After a four year freeze on Medicare rebates, any thawing will no doubt be welcomed by GPs and specialists. However, as practices across Australia crunch the numbers, it will quickly become clear the rebate defrost will not significantly add to the bottom line. It is, however, a sign of recognition from the Government that practices have been under significant cost pressures and that some relief is well overdue.

It is also a kind of peace offering from the Government as it seeks to pursue greater efficiencies in primary healthcare and to smooth out anomalies in claims. For practices there is a clear signal from the Government that the time is now to ensure that record keeping and billing procedures are all in good order.

The Government is rolling out a program of data analytics across the primary healthcare sector. Utilising big data will allow the Government to scrutinise billing and claims patterns across thousands of practices with a high degree of accuracy. Private billing amounts are expected to be at the top of the Government’s agenda.

The increasing use of data analytics is just one aspect of a broader policy initiative from the Government to utilise the power of big data to drive increased service efficiency. As part of this, the Government will also be looking for support from medical practitioners as its online My Health Record transitions from an opt-in model to opt-out.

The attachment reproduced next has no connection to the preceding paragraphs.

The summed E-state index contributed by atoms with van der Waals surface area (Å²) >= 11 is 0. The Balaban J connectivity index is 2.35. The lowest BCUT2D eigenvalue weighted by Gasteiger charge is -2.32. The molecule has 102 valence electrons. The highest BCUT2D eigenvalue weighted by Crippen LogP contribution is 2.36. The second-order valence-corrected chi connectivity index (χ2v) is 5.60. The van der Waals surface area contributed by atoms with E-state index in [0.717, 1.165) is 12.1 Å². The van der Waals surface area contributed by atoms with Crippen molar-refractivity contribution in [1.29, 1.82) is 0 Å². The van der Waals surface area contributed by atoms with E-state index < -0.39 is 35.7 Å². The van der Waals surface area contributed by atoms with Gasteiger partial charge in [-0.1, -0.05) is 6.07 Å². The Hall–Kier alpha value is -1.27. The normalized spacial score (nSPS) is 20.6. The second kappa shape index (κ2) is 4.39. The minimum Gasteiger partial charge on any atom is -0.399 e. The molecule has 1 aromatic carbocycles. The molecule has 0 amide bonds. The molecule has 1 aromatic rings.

The Government’s new model of providing $5,000 per year in funding for managing the health of patients with chronic disease presents another challenge to the efficiency of practices.  Given the current lack of clarity about how this scheme will be administered, it is difficult for practices to formulate a detailed plan for how to deliver healthcare under this model. There appears to be a strong possibility that the allocated $5,000 will not be enough to cover the full care of some patients with significant chronic disease issues.

Given the increased attention the Government will be applying to primary healthcare providers, the lead up to the end of the financial year provides a good opportunity for practices to review procedures and processes. One option that may be worth considering is taking advantage of the Government’s extension of the $20,000 capital assets write-off for small business to upgrade computer systems or software.

The challenge for many practices will be finding the time to undertake strategic or administrative planning while also managing a busy patient load. Given the Government’s determination to place primary healthcare under the microscope it is an investment that is well worth making.